You have heard the stories about friends, relatives and celebrities who failed to create estate plans, leading to avoidable legal imbroglios. With confidence, you kick back and relax, knowing you have a thorough estate plan that includes a detailed will. You prepared, and, now, are set for years to come. Or so you think.
Good for you in having worked with an estate planning attorney in creating a will – a legal document covering your plans as to how you want your assets distributed once you die. However, you should not be so quick to think you are covered. Wills need attention, regular reviews and regular updates. Many estate planning attorneys recommend that you review your will every three to five years. Whenever a major life event surfaces, update your will.
Life events require changes in your will
Having an outdated will can cause complications. Maybe you divorced and remarried, but your first spouse remains a beneficiary on the will. Or you learn about the unseemly dealings of your executor, who turns out to be not-so-trustworthy after all.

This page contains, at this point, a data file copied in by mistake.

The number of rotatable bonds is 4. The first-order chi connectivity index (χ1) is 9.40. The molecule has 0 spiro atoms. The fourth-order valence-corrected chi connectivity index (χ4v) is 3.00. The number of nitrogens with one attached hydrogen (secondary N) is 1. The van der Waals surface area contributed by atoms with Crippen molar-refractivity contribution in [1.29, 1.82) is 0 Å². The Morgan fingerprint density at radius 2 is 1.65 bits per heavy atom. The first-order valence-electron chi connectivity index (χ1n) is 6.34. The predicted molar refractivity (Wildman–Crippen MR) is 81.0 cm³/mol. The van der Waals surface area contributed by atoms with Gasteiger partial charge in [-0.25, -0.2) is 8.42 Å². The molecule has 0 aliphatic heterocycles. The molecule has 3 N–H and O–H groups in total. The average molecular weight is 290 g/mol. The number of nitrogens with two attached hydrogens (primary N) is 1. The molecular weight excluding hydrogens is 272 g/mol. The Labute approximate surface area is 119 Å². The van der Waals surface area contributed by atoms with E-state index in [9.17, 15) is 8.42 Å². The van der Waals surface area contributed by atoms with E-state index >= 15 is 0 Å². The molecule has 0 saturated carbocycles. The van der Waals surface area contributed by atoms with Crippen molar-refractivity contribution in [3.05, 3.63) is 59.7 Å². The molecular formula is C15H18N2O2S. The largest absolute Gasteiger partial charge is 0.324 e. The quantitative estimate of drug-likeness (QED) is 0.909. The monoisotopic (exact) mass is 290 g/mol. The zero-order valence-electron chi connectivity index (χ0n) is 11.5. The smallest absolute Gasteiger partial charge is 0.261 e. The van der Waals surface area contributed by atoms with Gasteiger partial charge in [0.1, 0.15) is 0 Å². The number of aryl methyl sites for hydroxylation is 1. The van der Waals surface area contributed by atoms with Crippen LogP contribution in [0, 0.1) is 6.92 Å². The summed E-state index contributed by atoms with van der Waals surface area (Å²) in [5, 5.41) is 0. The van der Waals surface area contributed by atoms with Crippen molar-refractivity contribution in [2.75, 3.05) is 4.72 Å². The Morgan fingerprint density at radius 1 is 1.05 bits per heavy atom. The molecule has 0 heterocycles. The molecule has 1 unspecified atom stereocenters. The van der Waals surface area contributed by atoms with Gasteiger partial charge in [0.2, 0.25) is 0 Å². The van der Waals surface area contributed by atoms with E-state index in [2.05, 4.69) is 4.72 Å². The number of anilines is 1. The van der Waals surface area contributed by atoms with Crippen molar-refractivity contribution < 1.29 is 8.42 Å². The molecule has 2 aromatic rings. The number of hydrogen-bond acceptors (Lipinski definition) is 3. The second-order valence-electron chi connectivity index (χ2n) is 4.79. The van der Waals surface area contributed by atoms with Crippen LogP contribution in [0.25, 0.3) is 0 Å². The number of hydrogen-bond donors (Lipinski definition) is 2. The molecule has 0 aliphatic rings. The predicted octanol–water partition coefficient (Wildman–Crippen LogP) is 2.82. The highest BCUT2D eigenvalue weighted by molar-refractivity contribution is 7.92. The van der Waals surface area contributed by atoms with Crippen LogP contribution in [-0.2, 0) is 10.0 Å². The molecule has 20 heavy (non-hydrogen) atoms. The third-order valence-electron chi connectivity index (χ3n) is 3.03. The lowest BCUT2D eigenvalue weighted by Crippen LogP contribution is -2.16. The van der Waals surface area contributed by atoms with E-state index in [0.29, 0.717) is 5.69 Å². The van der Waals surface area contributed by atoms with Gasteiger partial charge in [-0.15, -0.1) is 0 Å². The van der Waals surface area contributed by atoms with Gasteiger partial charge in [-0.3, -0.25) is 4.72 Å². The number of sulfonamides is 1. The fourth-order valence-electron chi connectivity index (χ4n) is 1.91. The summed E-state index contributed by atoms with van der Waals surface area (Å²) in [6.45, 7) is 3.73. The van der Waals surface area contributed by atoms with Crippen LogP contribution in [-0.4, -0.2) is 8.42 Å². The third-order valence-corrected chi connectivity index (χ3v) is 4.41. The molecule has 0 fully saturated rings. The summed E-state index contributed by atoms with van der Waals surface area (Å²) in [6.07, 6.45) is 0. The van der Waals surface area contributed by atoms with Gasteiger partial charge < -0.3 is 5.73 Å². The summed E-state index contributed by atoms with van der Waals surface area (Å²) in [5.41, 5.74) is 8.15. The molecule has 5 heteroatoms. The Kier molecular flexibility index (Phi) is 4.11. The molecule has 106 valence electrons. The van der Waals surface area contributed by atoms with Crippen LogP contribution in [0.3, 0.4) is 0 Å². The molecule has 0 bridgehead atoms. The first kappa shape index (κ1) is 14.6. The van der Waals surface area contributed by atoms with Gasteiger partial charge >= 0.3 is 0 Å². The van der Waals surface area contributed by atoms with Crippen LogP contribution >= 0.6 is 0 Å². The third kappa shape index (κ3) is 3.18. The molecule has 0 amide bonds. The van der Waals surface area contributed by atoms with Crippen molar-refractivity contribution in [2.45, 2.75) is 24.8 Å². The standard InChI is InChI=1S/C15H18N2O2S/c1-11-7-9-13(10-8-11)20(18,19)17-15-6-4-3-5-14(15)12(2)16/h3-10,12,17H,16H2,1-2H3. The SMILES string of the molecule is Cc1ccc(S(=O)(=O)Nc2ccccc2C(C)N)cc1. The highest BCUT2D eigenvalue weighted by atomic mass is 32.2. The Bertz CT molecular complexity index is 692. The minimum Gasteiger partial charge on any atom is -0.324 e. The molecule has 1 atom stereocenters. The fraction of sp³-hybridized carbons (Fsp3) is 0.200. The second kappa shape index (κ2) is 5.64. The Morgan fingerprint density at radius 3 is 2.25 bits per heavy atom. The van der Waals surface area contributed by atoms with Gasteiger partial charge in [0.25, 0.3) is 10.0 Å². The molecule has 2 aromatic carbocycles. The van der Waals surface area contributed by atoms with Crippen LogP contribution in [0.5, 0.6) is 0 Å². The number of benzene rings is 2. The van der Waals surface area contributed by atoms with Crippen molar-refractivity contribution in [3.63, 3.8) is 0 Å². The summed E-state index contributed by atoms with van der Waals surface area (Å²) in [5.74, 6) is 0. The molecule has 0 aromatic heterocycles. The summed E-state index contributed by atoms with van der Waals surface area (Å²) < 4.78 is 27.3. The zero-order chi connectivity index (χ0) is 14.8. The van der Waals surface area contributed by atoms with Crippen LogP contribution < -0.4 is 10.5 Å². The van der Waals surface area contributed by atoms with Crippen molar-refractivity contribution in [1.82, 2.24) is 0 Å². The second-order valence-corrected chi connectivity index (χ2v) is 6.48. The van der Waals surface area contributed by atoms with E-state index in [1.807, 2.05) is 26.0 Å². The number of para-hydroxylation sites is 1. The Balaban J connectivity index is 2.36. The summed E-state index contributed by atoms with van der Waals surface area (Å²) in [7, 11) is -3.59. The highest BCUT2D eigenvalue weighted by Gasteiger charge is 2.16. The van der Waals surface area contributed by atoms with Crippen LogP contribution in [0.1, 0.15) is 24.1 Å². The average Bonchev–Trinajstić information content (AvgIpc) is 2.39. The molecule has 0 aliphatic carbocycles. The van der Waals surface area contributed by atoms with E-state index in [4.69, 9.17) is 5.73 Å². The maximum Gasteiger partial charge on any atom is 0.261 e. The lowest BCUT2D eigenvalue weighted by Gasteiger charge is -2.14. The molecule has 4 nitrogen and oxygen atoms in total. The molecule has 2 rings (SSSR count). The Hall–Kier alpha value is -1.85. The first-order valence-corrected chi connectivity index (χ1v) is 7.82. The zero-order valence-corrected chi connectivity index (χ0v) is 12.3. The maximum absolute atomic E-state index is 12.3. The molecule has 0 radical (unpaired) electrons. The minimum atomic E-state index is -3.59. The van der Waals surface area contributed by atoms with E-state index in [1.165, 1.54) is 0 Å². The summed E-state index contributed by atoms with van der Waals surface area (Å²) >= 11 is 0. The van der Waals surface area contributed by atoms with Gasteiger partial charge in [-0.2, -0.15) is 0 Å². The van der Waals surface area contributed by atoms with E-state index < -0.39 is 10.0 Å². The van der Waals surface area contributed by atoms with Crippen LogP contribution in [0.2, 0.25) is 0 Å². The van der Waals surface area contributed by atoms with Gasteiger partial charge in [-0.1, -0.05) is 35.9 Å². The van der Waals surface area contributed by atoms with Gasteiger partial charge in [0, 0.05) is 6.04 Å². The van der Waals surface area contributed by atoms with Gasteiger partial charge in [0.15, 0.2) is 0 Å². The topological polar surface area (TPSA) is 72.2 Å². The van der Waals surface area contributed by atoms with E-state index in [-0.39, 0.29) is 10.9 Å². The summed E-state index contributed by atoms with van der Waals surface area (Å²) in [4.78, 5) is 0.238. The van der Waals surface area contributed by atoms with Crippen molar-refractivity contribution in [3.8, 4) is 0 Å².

Here are some of the reasons why you need to update your will:
- Birth of children
- Birth of grandchildren
- The purchase of a home
- Launching of a business
- Remarriage, which sometimes includes stepchildren
- Deaths of beneficiaries, including close law members
- The decision to name a new executor
- A change in your preferred charities
- The receipt of a significant inheritance
- The move to another state as different laws pertaining to estate planning may exist there
Congratulations on having an estate plan. However, you must remember that when things change in your life, so should your will. Understand the potential consequences of not updating your will.